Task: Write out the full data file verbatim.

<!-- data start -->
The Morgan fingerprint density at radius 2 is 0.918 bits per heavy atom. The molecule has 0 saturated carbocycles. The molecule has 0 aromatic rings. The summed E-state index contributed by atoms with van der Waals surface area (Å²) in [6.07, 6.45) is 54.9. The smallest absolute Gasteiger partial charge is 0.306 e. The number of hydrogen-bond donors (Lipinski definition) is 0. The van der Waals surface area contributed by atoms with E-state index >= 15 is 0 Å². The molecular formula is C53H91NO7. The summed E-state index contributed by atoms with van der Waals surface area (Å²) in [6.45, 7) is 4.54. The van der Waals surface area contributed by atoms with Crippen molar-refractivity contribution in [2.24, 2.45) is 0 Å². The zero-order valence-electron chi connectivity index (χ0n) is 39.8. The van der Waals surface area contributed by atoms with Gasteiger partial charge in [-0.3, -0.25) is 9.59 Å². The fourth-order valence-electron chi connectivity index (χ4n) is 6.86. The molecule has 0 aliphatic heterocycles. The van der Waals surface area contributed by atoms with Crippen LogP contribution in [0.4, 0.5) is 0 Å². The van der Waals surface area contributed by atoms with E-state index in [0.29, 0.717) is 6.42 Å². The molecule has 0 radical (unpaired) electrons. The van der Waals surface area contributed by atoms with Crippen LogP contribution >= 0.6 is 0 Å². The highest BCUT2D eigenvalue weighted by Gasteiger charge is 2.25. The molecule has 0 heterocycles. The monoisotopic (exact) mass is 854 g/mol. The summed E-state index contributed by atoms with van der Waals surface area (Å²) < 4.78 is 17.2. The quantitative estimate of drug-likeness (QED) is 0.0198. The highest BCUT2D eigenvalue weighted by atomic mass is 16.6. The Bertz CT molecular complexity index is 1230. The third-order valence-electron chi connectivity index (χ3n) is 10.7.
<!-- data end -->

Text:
The Morgan fingerprint density at radius 2 is 0.918 bits per heavy atom. The molecule has 0 saturated carbocycles. The molecule has 0 aromatic rings. The summed E-state index contributed by atoms with van der Waals surface area (Å²) in [6.07, 6.45) is 54.9. The smallest absolute Gasteiger partial charge is 0.306 e. The number of hydrogen-bond donors (Lipinski definition) is 0. The van der Waals surface area contributed by atoms with E-state index >= 15 is 0 Å². The molecular formula is C53H91NO7. The summed E-state index contributed by atoms with van der Waals surface area (Å²) in [6.45, 7) is 4.54. The van der Waals surface area contributed by atoms with Crippen molar-refractivity contribution in [2.24, 2.45) is 0 Å². The zero-order valence-electron chi connectivity index (χ0n) is 39.8. The van der Waals surface area contributed by atoms with Gasteiger partial charge in [-0.3, -0.25) is 9.59 Å². The fourth-order valence-electron chi connectivity index (χ4n) is 6.86. The molecule has 0 aliphatic heterocycles. The van der Waals surface area contributed by atoms with Crippen LogP contribution in [0.4, 0.5) is 0 Å². The van der Waals surface area contributed by atoms with E-state index in [0.29, 0.717) is 6.42 Å². The molecule has 0 radical (unpaired) electrons. The van der Waals surface area contributed by atoms with Crippen LogP contribution >= 0.6 is 0 Å². The highest BCUT2D eigenvalue weighted by Gasteiger charge is 2.25. The molecule has 0 heterocycles. The monoisotopic (exact) mass is 854 g/mol. The summed E-state index contributed by atoms with van der Waals surface area (Å²) < 4.78 is 17.2. The quantitative estimate of drug-likeness (QED) is 0.0198. The highest BCUT2D eigenvalue weighted by atomic mass is 16.6. The Bertz CT molecular complexity index is 1230. The third-order valence-electron chi connectivity index (χ3n) is 10.7.